Throughout the week, I had the opportunity to take a variety of dance classes. From ballet to Jamaican dance hall, to modern classes with Paul Taylor company dancers to lindy hop and massage for dancers. It was wonderful trying new things, while still working on techniques, like ballet, that I have been practicing for my entire life. In the Dance in The Community class I participated in, I experienced unique ways to bring dance into the community, specifically in a public school setting. At this particular festival, it was special see how small the world of dance is. Even though the conference was comprised of a variety of different colleges, in the end, we all will be working together in the field of dance. I found ACDF to be an excellent networking tool as well as mutual ground on which I ran into old friends from past dance concerts, summer camps, and training schools.

In addition to the outstanding classes offered, ACDF provides students with the chance to see a lot of dance. At the end of the week, a special gala performance was held, showcasing what the adjudicators had deemed as the strongest pieces. I am thrilled that both of the pieces submitted by The College at Brockport were selected to perform in this gala! Choreography by Angie Muzzy and Nicole Kaplan, combined with strong performances and dancing by Brockport dancers, made me proud to be representing Brockport. It was exciting to see these dances that I once witnessed on the Brockport stage, come to life again on a different stage.

The American College Dance Festival Association’s mission to “foster creative potential, to honor multiple approaches to scholarly and creative research and activity, to promote excellence in choreography and/or performance, and to give presence and value to diversity in dance” was definitely apparent through my experiences this week. Most importantly, I was reminded of why I love dance so much. I am honored to have been given the opportunity to attend this conference and look forward to utilizing all that I learned this week in contributing to the future of dance.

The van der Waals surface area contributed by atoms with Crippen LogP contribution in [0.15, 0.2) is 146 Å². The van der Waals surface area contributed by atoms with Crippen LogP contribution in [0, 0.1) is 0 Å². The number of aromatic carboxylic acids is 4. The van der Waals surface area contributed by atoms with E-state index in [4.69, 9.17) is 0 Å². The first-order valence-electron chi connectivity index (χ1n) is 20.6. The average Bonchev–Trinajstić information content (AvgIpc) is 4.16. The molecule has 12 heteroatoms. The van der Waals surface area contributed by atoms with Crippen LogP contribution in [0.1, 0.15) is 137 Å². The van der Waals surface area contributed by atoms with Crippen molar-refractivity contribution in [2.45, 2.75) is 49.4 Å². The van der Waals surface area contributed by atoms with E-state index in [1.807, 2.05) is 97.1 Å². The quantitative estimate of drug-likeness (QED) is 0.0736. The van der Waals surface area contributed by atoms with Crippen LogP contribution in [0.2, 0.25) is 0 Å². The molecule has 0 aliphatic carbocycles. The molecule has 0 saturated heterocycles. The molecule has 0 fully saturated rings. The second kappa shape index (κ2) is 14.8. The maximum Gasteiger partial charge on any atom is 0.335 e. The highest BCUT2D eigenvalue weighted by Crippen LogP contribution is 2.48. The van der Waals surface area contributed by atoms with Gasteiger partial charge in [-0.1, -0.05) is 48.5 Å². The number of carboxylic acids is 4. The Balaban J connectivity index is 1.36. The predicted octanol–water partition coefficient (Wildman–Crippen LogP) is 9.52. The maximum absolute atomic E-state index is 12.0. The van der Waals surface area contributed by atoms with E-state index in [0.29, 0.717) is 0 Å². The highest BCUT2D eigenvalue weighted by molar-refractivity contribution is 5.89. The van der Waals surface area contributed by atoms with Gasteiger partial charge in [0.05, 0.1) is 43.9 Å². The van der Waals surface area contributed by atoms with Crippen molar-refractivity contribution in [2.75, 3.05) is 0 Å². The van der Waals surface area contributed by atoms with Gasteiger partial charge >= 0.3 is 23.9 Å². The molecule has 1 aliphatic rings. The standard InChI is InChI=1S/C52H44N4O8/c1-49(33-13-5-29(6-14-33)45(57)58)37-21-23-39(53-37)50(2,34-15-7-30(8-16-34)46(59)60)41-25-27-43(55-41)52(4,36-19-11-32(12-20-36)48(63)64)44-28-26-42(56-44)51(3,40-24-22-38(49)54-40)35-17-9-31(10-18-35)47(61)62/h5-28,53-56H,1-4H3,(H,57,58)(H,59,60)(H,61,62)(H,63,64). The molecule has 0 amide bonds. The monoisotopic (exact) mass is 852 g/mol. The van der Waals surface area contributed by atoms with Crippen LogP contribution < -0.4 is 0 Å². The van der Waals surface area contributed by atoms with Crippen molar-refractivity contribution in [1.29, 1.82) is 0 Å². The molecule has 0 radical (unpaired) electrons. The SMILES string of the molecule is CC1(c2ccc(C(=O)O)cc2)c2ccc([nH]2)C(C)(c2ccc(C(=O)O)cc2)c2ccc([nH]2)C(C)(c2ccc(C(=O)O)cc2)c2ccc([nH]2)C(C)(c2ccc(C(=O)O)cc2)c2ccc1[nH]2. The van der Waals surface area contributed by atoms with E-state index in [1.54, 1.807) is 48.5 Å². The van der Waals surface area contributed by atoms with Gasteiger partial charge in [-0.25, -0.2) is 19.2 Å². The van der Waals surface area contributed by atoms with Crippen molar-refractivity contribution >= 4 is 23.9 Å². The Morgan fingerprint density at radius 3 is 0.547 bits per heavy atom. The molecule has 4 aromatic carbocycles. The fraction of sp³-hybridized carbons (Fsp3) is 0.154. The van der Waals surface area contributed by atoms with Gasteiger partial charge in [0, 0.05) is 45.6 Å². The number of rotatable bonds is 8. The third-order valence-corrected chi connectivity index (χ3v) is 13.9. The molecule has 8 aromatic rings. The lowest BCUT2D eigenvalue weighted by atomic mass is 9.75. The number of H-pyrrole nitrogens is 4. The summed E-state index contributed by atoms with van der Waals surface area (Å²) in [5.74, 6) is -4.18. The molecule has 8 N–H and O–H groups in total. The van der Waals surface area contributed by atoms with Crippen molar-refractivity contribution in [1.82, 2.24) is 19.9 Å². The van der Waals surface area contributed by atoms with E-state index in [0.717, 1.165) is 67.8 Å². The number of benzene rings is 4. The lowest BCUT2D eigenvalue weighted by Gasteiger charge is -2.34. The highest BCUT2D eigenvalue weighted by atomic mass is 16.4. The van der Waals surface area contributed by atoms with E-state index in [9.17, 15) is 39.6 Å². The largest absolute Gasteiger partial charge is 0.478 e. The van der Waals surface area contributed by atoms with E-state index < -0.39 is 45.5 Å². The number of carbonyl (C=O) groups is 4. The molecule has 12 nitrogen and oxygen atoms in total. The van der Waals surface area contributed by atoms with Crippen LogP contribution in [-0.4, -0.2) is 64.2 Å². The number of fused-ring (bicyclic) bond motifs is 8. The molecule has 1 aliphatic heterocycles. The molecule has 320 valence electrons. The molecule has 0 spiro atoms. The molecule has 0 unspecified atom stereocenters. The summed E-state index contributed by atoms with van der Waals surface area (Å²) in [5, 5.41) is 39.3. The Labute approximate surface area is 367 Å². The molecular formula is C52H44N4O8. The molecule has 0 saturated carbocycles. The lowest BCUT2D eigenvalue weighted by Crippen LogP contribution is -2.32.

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Coming Soon: DANCE/Strasser

DANCE/Strasser, featuring choreography by undergraduate and graduate students from The College at Brockport’s nationally renowned Department of Dance, will be performed Thursday through Saturday, April 4 – 6, 2013, at 7:30 pm in Rose L. Strasser Studio in Hartwell Hall, Kenyon Street, Brockport.

The new works included in the showing highlight choreography and performance technique by students in one of the nation’s most respected college dance programs. All of the works go through rigorous adjudication and mentoring processes, in which the Department of Dance’s faculty encourage students to refine their choreographic vision and coach the dancers.